Day in the Life of a Virtual Counselor


Sabrina Ho

Distance learning has been not only a big change for students and teachers but for counselors as well. As the pandemic and quarantine continues, counselors have had to find new ways to work from home while still being able to interact with their students. Mrs. Warford, one of West Ranch’s beloved counselors, takes The Paw Print through her average day as a counselor in quarantine. 


6:00 A.M. 

Mrs. Warford starts off her day early in the morning. Typically, she would have to wake up much earlier to do many tasks before leaving for and driving to school. However, distance learning has made her mornings much easier. Now, she is able to get ready and walk down the hall to her kitchen table.

“Now I just need to get up and take a shower,” she explained. “I do not even have to put makeup on if I do not want to. The mornings have been a lot easier.”


7:30 A.M. 

Mrs. Warford starts her work day from her kitchen table. One of the nice things about working from home is that her dog sits by her and keeps her company throughout the work day.

“Of course the biggest adjustment is not seeing my students. That has been a big challenge,” Mrs. Warford expressed. “But I think the nice part is that my new students seem to reach out through Zoom and that has been very helpful to let me get to know a lot of people.” 

She shared that Zoom has allowed her to get to know some of her students better as some of them are more comfortable taking through the computer rather than face to face. Unfortunately, she sees fewer students than she would on campus, but she still enjoys getting to know some of her students. In addition, not having somebody right in front of her has allowed her to learn more about the computer and research more. 

Mrs. Warford explained that there are many disadvantages of distance learning. She explained that “just like everyone else, I want to be back at school. That is why I got into this field because I like working with students. More disadvantages are I am kind of stuck at this computer constantly. It seems like because I’m in the kitchen that I am always peeking if there is an email or something going on. I have to get used to ending my work day like I normally would.”

As working from home became the new normal, Mrs. Warford found that she has become permanently affixed to her kitchen table. At school, her work day was  structured by the clock. However, in distance learning she finds it hard to take a break because as soon as something new pops up she tries to work on it and get it done so she can end her day.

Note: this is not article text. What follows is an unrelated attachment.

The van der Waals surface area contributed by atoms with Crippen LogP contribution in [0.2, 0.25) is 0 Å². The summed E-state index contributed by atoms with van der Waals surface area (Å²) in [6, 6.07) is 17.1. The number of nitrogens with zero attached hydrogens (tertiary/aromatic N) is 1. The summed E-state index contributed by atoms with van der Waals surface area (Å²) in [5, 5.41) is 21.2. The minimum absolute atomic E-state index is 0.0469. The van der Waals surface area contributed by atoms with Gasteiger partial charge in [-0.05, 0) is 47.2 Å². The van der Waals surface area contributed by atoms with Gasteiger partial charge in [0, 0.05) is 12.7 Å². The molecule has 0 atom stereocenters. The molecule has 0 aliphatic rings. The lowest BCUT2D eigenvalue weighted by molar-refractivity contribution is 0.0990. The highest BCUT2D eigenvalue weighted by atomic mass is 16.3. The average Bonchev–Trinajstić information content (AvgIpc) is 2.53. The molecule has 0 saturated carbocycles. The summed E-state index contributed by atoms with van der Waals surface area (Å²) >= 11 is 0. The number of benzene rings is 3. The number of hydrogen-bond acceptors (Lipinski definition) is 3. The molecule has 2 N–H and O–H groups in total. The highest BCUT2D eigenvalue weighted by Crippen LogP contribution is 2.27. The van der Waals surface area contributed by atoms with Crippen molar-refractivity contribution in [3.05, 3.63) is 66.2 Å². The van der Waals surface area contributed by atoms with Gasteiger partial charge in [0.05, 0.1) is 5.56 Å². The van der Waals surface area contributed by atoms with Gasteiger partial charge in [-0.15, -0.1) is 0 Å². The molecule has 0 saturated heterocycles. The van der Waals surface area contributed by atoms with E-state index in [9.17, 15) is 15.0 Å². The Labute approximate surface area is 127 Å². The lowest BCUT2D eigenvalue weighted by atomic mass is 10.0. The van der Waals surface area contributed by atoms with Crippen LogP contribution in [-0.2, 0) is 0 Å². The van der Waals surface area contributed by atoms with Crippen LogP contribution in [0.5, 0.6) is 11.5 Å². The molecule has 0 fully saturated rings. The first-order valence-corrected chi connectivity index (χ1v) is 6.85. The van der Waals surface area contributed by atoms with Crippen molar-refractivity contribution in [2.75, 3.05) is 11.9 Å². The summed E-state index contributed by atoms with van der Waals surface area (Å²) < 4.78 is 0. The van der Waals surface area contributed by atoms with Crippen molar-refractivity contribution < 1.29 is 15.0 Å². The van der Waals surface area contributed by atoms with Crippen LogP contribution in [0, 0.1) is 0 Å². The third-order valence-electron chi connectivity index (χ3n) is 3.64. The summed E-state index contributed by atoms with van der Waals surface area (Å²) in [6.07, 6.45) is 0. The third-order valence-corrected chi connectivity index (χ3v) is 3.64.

“I noticed that my routine is really just being stuck at my computer and I am not taking care of myself physically,” she said. “I am not getting up and moving like I should and I have noticed that even my eating habits are crazy. Everything is all based on when I kind of have a moment.”


3:00 P.M.

She admitted that she does not have a specific end time to her work day. Some days she tells herself she is going to end at three, but finds herself at her computer past three. 

After a long work day, Mrs. Warford tries to do something active. Mrs. Warford and her two daughters have tried to start exercising and eating healthier since quarantine.

“I started walking last week. I left last week and I went on a walk around three every day and then I came back, and I would get caught back up and log back in to see what was happening on my computer. It is a lot harder to end my work day since I am always connected to the computer,” she acknowledged.



After a long work day, Mrs. Warford prepares dinner and sits at the dinner table with her family to eat. Once dinner is done and cleaned, Mrs. Warford takes some time to relax and watch some television with her family.



A staple in her day is talking to her parents over the phone. 

“Talking to my parents is something I do everyday,” Mrs. Warford shared with a smile on her face. “It is harder to do because they are older and they like to stay on the phone for a very long time, so I like to put that phone call off ‘till like eight because it is nine o’clock where they live. It is very time consuming but it is a part of my day.”



After a long day, Mrs. Warford gets ready for bed and goes to sleep. She likes to go to sleep early as it allows her to be up and ready for the next day.

While quarantine has allowed Mrs. Warford to work from the comfort of her own home, there are still aspects of in-person learning that she misses.

“Definitely want to be back at school just like everybody else. I am really missing my students and the longer it goes on I realize how wonderful my job is and how much I miss seeing the students I get to see everyday.”

As a counselor, Mrs. Warford has adapted to many of the challenges that distance learning has presented. Despite these challenges, she has still been able to connect to her students while finding time for herself and her family.